Why target WikiLeaks in the first place? Central to thinking this is acceptable lies in the notion of ‘digital (or internet) exceptionalism’, which means in effect that there is a fundamental difference between a digital something and a hard object something — one might say that digital objects don’t exist in the real world so aren’t subject to the checks and balances of real world protections.
I wrote in an earlier post asking what if WikiLeaks were a book. Believing in digital exceptionalism I suggest makes some people feel they can take more liberties in the internet or digital world with fundamental freedoms.
I am protected if I write a letter to the editor that is critical of the government as the newspaper is part of the pantheon of institutions that we associate with freedom of speech. I put the same comment on Twitter or Facebook, and I may find myself censored through loss of my account (something to do with a fair use policy). These internet companies have emerged not for the purposes of advancing our freedoms, but for specific commercial goals by exploiting the social dimension of the internet. What the newspapers and television know, but these firms don’t, is that a central plank of social interaction is not just freedom of association (or not to associate), but also freedom to speak freely without censorship. (Why do you think they locked up photocopiers in communist states? Why do some countries try to lock up the internet in a similar way?) Perhaps the only firm that really understands the maxim that information wants to be free are search engines such as Google.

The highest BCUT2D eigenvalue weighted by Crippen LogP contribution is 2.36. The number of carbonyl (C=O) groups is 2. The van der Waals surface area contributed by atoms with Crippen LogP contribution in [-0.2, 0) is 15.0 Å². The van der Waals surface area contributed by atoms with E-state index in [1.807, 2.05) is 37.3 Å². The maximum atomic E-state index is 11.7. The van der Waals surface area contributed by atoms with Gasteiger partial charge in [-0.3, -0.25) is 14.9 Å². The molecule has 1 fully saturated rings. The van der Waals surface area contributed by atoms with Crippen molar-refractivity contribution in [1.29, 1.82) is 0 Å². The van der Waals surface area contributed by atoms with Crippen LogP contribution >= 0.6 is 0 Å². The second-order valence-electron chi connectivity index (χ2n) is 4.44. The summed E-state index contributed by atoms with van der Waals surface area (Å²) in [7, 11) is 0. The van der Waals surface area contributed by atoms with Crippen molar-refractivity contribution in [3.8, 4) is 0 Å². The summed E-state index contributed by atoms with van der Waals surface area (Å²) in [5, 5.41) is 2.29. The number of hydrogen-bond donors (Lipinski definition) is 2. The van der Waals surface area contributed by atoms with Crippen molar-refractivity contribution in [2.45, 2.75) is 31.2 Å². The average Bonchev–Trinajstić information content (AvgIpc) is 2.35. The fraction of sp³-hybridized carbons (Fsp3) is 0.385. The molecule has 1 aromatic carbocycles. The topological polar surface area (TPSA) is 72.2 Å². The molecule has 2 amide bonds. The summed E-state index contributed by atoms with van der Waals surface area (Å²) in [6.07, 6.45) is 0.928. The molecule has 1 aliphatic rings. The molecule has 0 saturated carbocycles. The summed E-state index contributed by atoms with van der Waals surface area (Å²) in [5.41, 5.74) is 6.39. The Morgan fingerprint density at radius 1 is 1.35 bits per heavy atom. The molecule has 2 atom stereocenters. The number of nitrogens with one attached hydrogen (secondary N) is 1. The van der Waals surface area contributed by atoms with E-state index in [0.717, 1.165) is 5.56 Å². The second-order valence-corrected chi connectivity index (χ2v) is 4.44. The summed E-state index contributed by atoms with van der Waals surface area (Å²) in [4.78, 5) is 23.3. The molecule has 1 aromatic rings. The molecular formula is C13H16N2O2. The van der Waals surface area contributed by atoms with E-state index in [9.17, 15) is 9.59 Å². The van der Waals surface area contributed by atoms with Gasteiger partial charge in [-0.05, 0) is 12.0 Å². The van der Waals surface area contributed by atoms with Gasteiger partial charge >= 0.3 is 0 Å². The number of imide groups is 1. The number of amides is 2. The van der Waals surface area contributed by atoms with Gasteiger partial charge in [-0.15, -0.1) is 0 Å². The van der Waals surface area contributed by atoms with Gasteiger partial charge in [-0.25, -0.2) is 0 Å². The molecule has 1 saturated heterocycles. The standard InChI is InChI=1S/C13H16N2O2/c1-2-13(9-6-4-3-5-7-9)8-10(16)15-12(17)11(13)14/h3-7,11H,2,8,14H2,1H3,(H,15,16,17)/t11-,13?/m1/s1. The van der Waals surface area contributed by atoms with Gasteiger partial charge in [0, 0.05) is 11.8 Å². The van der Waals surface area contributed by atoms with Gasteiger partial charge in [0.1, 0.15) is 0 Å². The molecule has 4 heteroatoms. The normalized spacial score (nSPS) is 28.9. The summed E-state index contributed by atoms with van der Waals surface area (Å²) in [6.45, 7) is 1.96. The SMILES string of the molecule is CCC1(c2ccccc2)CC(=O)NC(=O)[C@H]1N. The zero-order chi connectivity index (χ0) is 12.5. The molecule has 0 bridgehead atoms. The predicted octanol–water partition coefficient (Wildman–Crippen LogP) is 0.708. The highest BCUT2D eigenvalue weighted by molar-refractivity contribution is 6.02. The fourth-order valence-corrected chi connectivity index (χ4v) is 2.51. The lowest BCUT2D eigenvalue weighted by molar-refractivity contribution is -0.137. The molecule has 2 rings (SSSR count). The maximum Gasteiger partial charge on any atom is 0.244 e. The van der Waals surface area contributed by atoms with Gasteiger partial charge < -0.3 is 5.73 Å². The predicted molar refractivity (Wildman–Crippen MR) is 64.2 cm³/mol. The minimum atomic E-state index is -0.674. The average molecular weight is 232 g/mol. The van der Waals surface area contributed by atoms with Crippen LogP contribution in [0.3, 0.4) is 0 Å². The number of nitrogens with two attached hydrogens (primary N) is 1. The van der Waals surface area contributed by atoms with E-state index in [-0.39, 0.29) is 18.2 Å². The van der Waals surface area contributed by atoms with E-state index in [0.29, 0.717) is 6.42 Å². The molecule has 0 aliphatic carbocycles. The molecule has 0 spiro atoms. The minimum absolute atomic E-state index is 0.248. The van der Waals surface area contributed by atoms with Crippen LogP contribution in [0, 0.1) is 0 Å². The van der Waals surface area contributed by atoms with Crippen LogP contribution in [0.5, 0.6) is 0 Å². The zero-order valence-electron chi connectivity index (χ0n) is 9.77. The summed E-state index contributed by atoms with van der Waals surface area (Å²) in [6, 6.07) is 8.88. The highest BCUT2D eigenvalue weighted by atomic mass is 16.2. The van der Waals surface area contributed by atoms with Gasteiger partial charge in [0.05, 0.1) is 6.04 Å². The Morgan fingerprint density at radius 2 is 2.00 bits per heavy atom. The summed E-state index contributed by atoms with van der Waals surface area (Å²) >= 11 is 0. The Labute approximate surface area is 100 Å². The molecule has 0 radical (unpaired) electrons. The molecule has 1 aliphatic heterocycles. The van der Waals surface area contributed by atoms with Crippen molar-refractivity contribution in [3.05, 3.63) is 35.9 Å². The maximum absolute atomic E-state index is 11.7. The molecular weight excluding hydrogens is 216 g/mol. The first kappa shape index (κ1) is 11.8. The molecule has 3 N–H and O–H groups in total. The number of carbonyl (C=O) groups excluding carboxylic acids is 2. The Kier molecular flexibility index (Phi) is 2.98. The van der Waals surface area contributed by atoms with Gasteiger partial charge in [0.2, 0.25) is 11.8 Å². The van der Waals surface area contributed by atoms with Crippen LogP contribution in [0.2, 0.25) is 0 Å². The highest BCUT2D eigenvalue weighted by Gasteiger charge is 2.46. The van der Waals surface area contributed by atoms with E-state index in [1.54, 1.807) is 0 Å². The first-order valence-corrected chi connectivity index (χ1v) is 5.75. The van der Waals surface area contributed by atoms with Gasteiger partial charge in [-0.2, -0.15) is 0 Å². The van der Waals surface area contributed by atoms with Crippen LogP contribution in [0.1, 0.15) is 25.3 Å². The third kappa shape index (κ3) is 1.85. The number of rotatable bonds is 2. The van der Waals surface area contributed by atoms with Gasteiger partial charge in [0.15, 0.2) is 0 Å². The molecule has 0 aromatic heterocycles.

The digital world is not exceptional. It is just another place where our freedoms are explored and developed, and need protecting.
I have first hand experience with digital exceptionalism form work on patient access to health information over the internet, where some people wanted to vet and control health information — some people still think health information over the internet should be government approved! (Why else would the UK’s National Health Service see itself as the only authoritative source of health information?) What is disturbing about this attitude is that most of that information is freely and readily available in a decent sized bookstore. In fact, a freely available book from a bookstore published freely without censorship (and probably full of errors like the Oxford Encyclopedia of Medicine), would become subject to government control when available digitally.
Because the ditial environment changes most if not all the rules of access to information, people think that somehow it is fundamentally different and therefore should be seen as exceptional.
We are at a new hinge-point in the evolution of the internet, where we are now having to really deal with digital exceptionalism and freedom of speech (and perhaps the extent to which censorship has been privatised through PayPal, Mastercard, and one suspects others to come). My view is that the internet is not a different place, with different rules, but the same place subject to the same rules we have spent centuries developing into the open societies of today. I know patients are much better off for having easier and less mediated access to health information that used to be the sole gift of doctors and nurses. The same can be said of other information.
Efforts to censor, control, and channel digital content are just as nasty and illiberal as they would be were they directed at a television channel, newspaper or a publisher. If we decide otherwise, I fear for our freedoms.